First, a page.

Maria (Mom) - My parents got separated when I was a girl and since then, my mother (who was a teacher) dedicated her life to raise me with all her love and dedication. I always saw in her an example of a woman with faith and a fighter, who kept going until I became a professional. She worked hard for me to receive the best elementary and high school education.
In our first year of marriage, we felt the call to join a charism within the Catholic Church called the Neocathecumenal Way, which we have been part until nowadays in our 39 years of marriage. These enabled us to raise our children conducted by the power of the gospel and in that way guide them under these concepts:
Love: Giving all my love and dedication to my children developed a human sensibility within them, which has enabled them to be kind wherever they go, and in that way integrate and be accepted in the different environments they have been.
Respect: Within my reach, I always respected and supported their ideas, talents, professional vocations, dreams, and decisions. This gave them the confidence for the development of their qualities, talents and knowledge.
Trust: The trust and communication that I deposited in them, gave me the opportunity to be close to them and orient them in different aspects of their lives. This allowed them to be independent since a very young age.
Faith: The transmission of faith in God, enabled them to grow up as people with values.
There you go! Global sisters. Amazing! Women, let us cast our daughters' eyes to the beauty of God's creation, past, present and future, inherent in his design of femininity. It is stunning.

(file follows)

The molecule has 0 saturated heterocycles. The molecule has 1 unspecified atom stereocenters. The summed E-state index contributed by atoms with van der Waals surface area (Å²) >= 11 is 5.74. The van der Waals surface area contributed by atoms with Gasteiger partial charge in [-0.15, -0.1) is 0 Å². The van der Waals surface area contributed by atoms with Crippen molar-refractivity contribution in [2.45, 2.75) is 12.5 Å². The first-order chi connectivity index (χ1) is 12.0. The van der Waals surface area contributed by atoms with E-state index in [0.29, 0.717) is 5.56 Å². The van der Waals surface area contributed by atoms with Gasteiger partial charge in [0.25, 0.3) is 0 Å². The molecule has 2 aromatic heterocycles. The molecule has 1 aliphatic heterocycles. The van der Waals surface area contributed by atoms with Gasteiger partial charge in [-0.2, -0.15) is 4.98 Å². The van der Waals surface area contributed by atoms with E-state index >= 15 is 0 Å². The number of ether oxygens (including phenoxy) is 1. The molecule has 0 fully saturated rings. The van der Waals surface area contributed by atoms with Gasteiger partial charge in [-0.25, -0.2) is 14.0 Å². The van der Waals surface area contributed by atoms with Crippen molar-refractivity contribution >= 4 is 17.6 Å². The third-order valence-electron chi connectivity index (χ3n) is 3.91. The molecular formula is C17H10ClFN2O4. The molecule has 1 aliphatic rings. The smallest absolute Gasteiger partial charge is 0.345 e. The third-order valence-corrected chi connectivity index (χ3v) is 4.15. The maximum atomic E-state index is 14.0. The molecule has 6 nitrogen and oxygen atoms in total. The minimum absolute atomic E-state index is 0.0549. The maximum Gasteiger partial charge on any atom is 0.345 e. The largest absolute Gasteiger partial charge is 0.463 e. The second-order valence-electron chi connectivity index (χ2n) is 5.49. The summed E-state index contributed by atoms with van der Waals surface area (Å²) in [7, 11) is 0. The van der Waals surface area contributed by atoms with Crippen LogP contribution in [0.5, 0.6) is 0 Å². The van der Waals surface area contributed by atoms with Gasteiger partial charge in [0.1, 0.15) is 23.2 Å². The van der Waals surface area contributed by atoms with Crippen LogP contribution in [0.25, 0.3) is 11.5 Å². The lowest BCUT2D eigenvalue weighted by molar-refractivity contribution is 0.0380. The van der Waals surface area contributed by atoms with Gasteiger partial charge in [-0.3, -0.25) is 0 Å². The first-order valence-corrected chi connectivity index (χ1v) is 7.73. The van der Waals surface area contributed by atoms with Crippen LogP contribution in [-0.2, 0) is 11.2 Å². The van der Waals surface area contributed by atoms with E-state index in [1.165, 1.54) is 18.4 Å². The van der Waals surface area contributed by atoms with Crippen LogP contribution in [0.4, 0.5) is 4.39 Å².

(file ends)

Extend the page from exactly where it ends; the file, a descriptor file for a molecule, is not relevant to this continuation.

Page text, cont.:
Yolannie Cerrato, is a career diplomat of Honduras, currently working as Counsellor in the Permanent Mission of Honduras to the United Nations in New York. Prior to her posting in New York, she served as Director for Educational, Cultural and Scientific Affairs of the Secretariat of Foreign Affairs and International Cooperation of Honduras. She holds a Bachelor degree in Industrial and Business Administration and a Masters in Project Management, Leisure, Tourism, Culture, Sports and Recreation. She has a specialization in integral project management and diplomacy. Besides Spanish and English, she speaks French.
Gissela Pandy currently stays-at-home with 3 kids under 7. She was born and raised in Honduras and moved to the U.S. when she married 11 years ago. She holds a Bachelors degree in Industrial Engineering and a Masters in Business Administration.
Maria Auxiliadora Cerrato-Corrales is 32-years old and the youngest of four siblings. She holds a Bachelor in Business Administration and a Masters in Education. She worked 8 years as an early childhood teacher in Honduras and is currently the Program Official of the non-profit organization REAL LEDGE Honduras.
María Auxiliadora Corrales-Cerrato is 65-years old and holds a Bachelor in Business Administration. She has been married 39 years and has four children and 5 grandchildren. She currently works independently in Sales and Marketing.